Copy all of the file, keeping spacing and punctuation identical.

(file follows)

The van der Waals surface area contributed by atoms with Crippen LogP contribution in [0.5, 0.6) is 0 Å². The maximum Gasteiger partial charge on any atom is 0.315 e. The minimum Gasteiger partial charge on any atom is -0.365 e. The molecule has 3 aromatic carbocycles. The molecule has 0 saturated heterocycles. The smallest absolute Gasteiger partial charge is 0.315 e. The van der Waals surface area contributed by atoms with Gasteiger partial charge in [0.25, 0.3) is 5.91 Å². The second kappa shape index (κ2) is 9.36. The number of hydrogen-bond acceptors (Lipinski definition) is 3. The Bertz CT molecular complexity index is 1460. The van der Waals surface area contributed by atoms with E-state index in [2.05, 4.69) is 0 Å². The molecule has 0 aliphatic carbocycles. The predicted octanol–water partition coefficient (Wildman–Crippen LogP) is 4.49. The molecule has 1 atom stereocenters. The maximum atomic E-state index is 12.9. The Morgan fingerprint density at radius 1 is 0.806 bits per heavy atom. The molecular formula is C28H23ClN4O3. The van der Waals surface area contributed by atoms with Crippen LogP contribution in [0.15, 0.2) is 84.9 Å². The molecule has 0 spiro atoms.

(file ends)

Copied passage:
The van der Waals surface area contributed by atoms with Crippen LogP contribution in [0.5, 0.6) is 0 Å². The maximum Gasteiger partial charge on any atom is 0.315 e. The minimum Gasteiger partial charge on any atom is -0.365 e. The molecule has 3 aromatic carbocycles. The molecule has 0 saturated heterocycles. The smallest absolute Gasteiger partial charge is 0.315 e. The van der Waals surface area contributed by atoms with Gasteiger partial charge in [0.25, 0.3) is 5.91 Å². The second kappa shape index (κ2) is 9.36. The number of hydrogen-bond acceptors (Lipinski definition) is 3. The Bertz CT molecular complexity index is 1460. The van der Waals surface area contributed by atoms with E-state index in [2.05, 4.69) is 0 Å². The molecule has 0 aliphatic carbocycles. The predicted octanol–water partition coefficient (Wildman–Crippen LogP) is 4.49. The molecule has 1 atom stereocenters. The maximum atomic E-state index is 12.9. The Morgan fingerprint density at radius 1 is 0.806 bits per heavy atom. The molecular formula is C28H23ClN4O3. The van der Waals surface area contributed by atoms with Crippen LogP contribution in [0.15, 0.2) is 84.9 Å². The molecule has 0 spiro atoms.